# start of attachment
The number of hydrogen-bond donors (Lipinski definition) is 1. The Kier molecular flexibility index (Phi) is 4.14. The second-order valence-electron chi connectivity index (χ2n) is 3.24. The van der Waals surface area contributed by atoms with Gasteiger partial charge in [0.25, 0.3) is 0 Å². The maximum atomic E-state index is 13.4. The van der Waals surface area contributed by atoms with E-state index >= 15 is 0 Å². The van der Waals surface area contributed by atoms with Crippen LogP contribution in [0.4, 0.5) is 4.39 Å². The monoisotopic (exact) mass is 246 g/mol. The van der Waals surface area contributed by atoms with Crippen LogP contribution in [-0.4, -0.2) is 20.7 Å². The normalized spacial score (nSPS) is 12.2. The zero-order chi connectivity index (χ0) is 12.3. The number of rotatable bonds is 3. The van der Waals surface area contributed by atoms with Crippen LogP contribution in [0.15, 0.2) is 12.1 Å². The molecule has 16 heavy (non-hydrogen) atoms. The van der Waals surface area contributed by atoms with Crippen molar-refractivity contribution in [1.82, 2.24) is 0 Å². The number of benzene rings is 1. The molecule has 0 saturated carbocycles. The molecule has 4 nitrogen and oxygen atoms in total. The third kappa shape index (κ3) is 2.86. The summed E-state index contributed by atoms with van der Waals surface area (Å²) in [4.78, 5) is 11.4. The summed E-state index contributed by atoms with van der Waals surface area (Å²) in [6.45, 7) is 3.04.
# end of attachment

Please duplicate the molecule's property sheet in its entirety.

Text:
The number of hydrogen-bond donors (Lipinski definition) is 1. The Kier molecular flexibility index (Phi) is 4.14. The second-order valence-electron chi connectivity index (χ2n) is 3.24. The van der Waals surface area contributed by atoms with Gasteiger partial charge in [0.25, 0.3) is 0 Å². The maximum atomic E-state index is 13.4. The van der Waals surface area contributed by atoms with E-state index >= 15 is 0 Å². The van der Waals surface area contributed by atoms with Crippen LogP contribution in [0.4, 0.5) is 4.39 Å². The monoisotopic (exact) mass is 246 g/mol. The van der Waals surface area contributed by atoms with Crippen LogP contribution in [-0.4, -0.2) is 20.7 Å². The normalized spacial score (nSPS) is 12.2. The zero-order chi connectivity index (χ0) is 12.3. The number of rotatable bonds is 3. The van der Waals surface area contributed by atoms with Crippen LogP contribution in [0.15, 0.2) is 12.1 Å². The molecule has 16 heavy (non-hydrogen) atoms. The van der Waals surface area contributed by atoms with Crippen molar-refractivity contribution in [1.82, 2.24) is 0 Å². The number of benzene rings is 1. The molecule has 0 saturated carbocycles. The molecule has 4 nitrogen and oxygen atoms in total. The third kappa shape index (κ3) is 2.86. The summed E-state index contributed by atoms with van der Waals surface area (Å²) in [4.78, 5) is 11.4. The summed E-state index contributed by atoms with van der Waals surface area (Å²) in [6.45, 7) is 3.04.